The Zubkov case demonstrates that it must be established that the athlete's (or official’s) conduct, and not some outlying or resulting effect, is the act which actually brings the sport into disrepute. Disrepute, CAS said, can be demonstrated by evidence that parents were taking their children out of swimming. However, no such evidence had been produced.
Sporting organisations and clubs can also include clauses which prohibit a player or athlete from bringing themselves into disrepute. In D'Arcy v AOC5, Australian swimmer, Nicholas D’Arcy, had an alcohol-fuelled altercation with a fellow swimmer, Simon Cowley. Here it was established that "bringing a person into disrepute is to lower the reputation of a person in the eyes of ordinary members of the public to a significant extent".
The Court found that Mr D'Arcy's conduct, including being out drunk in the early hours of the morning and being involved in an altercation resulting in Cowley being taken to hospital was sufficient to establish that he had brought himself into disrepute. It follows that the bar is markedly lower to establish that an athlete has brought themselves into disrepute, than it is to bring the sport as a whole into disrepute, as in Zubkov.
Administrative bodies, clubs and sporting organisations typically have numerous policies and/or by-laws in place to regulate player behaviour, both on and off the field. These may be incorporated by reference in a standard player contract, or ‘signed off’ by the respective player at the commencement of their engagement. Policies and by-laws are effective tools used by sports to regulate player behaviour. Policies of this kind include (but are not limited to) codes of conduct, social media policies, member protection policies and drug and alcohol policies.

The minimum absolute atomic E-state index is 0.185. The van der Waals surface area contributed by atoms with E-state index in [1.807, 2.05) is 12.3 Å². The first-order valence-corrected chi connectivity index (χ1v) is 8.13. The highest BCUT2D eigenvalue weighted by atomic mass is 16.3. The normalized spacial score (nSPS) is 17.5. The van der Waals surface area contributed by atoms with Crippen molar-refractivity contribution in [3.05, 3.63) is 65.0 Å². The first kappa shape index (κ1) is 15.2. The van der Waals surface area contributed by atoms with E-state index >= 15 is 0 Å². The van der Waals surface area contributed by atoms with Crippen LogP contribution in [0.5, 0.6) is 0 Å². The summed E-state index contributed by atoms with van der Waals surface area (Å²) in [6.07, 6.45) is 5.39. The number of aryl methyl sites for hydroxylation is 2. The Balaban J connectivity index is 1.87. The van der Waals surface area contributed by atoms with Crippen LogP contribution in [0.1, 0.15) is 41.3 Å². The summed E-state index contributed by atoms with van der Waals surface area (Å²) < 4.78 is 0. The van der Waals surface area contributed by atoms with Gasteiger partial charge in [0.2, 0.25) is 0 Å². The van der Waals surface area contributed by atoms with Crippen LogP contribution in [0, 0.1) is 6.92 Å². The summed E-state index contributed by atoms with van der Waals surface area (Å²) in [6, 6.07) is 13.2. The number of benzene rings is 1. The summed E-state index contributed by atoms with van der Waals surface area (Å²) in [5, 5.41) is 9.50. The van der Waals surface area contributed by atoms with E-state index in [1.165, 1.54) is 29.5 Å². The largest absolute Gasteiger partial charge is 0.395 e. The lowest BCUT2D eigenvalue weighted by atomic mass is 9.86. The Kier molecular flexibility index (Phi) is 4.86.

For instance, The Gymnastics Australia (“GA”) Member Protection Policy provides that: “it is a breach of this policy for any person or organisation to which this policy applies, to do anything contrary to this policy, including but not limited to… breaching the Codes of Behaviour, Bringing the sport and/or GA into disrepute, or acting in a manner likely to bring the sport and GA into disrepute.”6
Breaches of policies, by-laws or contractual morals clauses within sport can result in harsh penalties being imposed on athletes including fines, termination of employment or athletic scholarships, suspensions and loss of sponsorship. Community sporting organisations, associations and clubs have a right to discipline players for unacceptable behaviour under the various codes of conduct and other relevant policies as well as the respective playing contracts, as applicable.
While important that these safeguards are in place, community sporting bodies and clubs would be prudent to conduct educational seminars with athletes to ensure full understanding and appreciation of their policy obligations and contractual commitments, as applicable, so as to evade any potential breaches, and ensure preservation of the image of the sport, club, its commercial partners, stakeholders and the individual player.
1 Standard AFL Player Contract, cl 4.2
2 Australian and New Zealand Sports Law Journal, Associate Professor Paul Jonson, Associate Professor Daryl Adair and Associate Professor Sandra Lynch.
3 Australian Olympic Committee Team Membership Agreement, cl 3.4(1)
4  CAS 2007/A/1291
5  CAS 2008/A/1539
6 Gymnastics Australia Member Protection Policy, para 8.1-8.2